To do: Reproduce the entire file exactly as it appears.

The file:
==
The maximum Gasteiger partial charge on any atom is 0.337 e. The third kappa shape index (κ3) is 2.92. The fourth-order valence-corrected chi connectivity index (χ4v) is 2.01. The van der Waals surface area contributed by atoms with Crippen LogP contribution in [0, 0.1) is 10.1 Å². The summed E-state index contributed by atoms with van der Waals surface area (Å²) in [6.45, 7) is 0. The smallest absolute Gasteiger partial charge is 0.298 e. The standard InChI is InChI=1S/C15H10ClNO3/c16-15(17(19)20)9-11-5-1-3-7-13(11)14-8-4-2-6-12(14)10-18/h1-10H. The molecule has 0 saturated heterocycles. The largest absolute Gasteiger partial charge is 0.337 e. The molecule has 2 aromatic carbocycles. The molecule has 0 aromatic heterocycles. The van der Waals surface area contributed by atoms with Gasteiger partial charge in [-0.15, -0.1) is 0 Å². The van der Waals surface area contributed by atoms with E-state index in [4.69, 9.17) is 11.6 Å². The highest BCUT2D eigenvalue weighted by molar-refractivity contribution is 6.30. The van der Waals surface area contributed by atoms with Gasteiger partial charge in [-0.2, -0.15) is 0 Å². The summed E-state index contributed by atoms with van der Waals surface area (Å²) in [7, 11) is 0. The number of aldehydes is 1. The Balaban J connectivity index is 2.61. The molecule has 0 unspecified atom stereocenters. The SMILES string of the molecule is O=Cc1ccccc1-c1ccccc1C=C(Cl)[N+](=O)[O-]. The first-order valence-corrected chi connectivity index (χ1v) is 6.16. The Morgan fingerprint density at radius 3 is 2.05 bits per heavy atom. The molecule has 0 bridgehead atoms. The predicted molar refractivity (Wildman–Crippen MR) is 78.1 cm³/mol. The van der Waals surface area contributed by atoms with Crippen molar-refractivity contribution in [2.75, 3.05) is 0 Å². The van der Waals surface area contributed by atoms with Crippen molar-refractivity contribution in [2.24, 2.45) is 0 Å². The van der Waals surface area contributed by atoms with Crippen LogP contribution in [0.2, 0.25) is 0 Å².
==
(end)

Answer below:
The maximum Gasteiger partial charge on any atom is 0.337 e. The third kappa shape index (κ3) is 2.92. The fourth-order valence-corrected chi connectivity index (χ4v) is 2.01. The van der Waals surface area contributed by atoms with Crippen LogP contribution in [0, 0.1) is 10.1 Å². The summed E-state index contributed by atoms with van der Waals surface area (Å²) in [6.45, 7) is 0. The smallest absolute Gasteiger partial charge is 0.298 e. The standard InChI is InChI=1S/C15H10ClNO3/c16-15(17(19)20)9-11-5-1-3-7-13(11)14-8-4-2-6-12(14)10-18/h1-10H. The molecule has 0 saturated heterocycles. The largest absolute Gasteiger partial charge is 0.337 e. The molecule has 2 aromatic carbocycles. The molecule has 0 aromatic heterocycles. The van der Waals surface area contributed by atoms with Gasteiger partial charge in [-0.15, -0.1) is 0 Å². The van der Waals surface area contributed by atoms with E-state index in [4.69, 9.17) is 11.6 Å². The highest BCUT2D eigenvalue weighted by molar-refractivity contribution is 6.30. The van der Waals surface area contributed by atoms with Gasteiger partial charge in [-0.2, -0.15) is 0 Å². The summed E-state index contributed by atoms with van der Waals surface area (Å²) in [7, 11) is 0. The number of aldehydes is 1. The Balaban J connectivity index is 2.61. The molecule has 0 unspecified atom stereocenters. The SMILES string of the molecule is O=Cc1ccccc1-c1ccccc1C=C(Cl)[N+](=O)[O-]. The first-order valence-corrected chi connectivity index (χ1v) is 6.16. The Morgan fingerprint density at radius 3 is 2.05 bits per heavy atom. The molecule has 0 bridgehead atoms. The predicted molar refractivity (Wildman–Crippen MR) is 78.1 cm³/mol. The van der Waals surface area contributed by atoms with Crippen molar-refractivity contribution in [2.75, 3.05) is 0 Å². The van der Waals surface area contributed by atoms with Crippen molar-refractivity contribution in [2.24, 2.45) is 0 Å². The van der Waals surface area contributed by atoms with Crippen LogP contribution in [0.2, 0.25) is 0 Å².